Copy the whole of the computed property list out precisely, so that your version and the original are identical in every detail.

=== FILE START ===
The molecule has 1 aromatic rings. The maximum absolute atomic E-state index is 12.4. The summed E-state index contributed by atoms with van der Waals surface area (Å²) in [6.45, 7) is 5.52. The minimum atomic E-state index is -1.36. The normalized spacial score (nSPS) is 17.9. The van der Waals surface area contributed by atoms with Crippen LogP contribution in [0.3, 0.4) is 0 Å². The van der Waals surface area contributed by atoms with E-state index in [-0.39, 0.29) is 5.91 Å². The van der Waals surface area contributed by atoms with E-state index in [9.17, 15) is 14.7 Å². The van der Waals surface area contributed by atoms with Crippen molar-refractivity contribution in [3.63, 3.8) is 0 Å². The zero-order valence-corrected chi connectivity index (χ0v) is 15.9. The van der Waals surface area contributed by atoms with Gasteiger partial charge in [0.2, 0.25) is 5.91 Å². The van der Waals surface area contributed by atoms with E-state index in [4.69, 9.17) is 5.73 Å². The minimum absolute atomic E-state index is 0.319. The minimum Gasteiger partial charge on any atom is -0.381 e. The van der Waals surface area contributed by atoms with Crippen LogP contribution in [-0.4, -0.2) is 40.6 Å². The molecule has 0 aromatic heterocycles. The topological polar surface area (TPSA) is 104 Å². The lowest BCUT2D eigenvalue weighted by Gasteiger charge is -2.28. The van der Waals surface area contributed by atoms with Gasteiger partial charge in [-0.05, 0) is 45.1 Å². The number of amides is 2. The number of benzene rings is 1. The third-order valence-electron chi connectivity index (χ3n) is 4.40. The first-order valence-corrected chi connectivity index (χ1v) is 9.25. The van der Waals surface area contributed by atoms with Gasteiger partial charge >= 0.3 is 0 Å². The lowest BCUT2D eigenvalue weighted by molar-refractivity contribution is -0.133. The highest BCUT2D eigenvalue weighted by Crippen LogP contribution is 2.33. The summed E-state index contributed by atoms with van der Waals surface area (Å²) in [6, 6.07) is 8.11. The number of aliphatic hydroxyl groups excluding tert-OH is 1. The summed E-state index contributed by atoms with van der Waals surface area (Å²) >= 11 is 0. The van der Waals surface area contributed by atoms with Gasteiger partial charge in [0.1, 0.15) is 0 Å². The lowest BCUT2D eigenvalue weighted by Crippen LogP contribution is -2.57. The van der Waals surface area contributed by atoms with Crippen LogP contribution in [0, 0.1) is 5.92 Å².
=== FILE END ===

The molecule has 1 aromatic rings. The maximum absolute atomic E-state index is 12.4. The summed E-state index contributed by atoms with van der Waals surface area (Å²) in [6.45, 7) is 5.52. The minimum atomic E-state index is -1.36. The normalized spacial score (nSPS) is 17.9. The van der Waals surface area contributed by atoms with Crippen LogP contribution in [0.3, 0.4) is 0 Å². The van der Waals surface area contributed by atoms with E-state index in [-0.39, 0.29) is 5.91 Å². The van der Waals surface area contributed by atoms with E-state index in [9.17, 15) is 14.7 Å². The van der Waals surface area contributed by atoms with Crippen molar-refractivity contribution in [3.63, 3.8) is 0 Å². The zero-order valence-corrected chi connectivity index (χ0v) is 15.9. The van der Waals surface area contributed by atoms with Gasteiger partial charge in [0.2, 0.25) is 5.91 Å². The van der Waals surface area contributed by atoms with E-state index in [4.69, 9.17) is 5.73 Å². The minimum absolute atomic E-state index is 0.319. The minimum Gasteiger partial charge on any atom is -0.381 e. The van der Waals surface area contributed by atoms with Crippen LogP contribution in [-0.4, -0.2) is 40.6 Å². The molecule has 0 aromatic heterocycles. The topological polar surface area (TPSA) is 104 Å². The lowest BCUT2D eigenvalue weighted by Gasteiger charge is -2.28. The van der Waals surface area contributed by atoms with Gasteiger partial charge in [-0.05, 0) is 45.1 Å². The number of amides is 2. The number of benzene rings is 1. The third-order valence-electron chi connectivity index (χ3n) is 4.40. The first-order valence-corrected chi connectivity index (χ1v) is 9.25. The van der Waals surface area contributed by atoms with Gasteiger partial charge >= 0.3 is 0 Å². The lowest BCUT2D eigenvalue weighted by molar-refractivity contribution is -0.133. The highest BCUT2D eigenvalue weighted by Crippen LogP contribution is 2.33. The summed E-state index contributed by atoms with van der Waals surface area (Å²) in [6, 6.07) is 8.11. The number of aliphatic hydroxyl groups excluding tert-OH is 1. The summed E-state index contributed by atoms with van der Waals surface area (Å²) >= 11 is 0. The van der Waals surface area contributed by atoms with Gasteiger partial charge in [0.1, 0.15) is 0 Å². The lowest BCUT2D eigenvalue weighted by Crippen LogP contribution is -2.57. The van der Waals surface area contributed by atoms with Crippen LogP contribution in [0, 0.1) is 5.92 Å².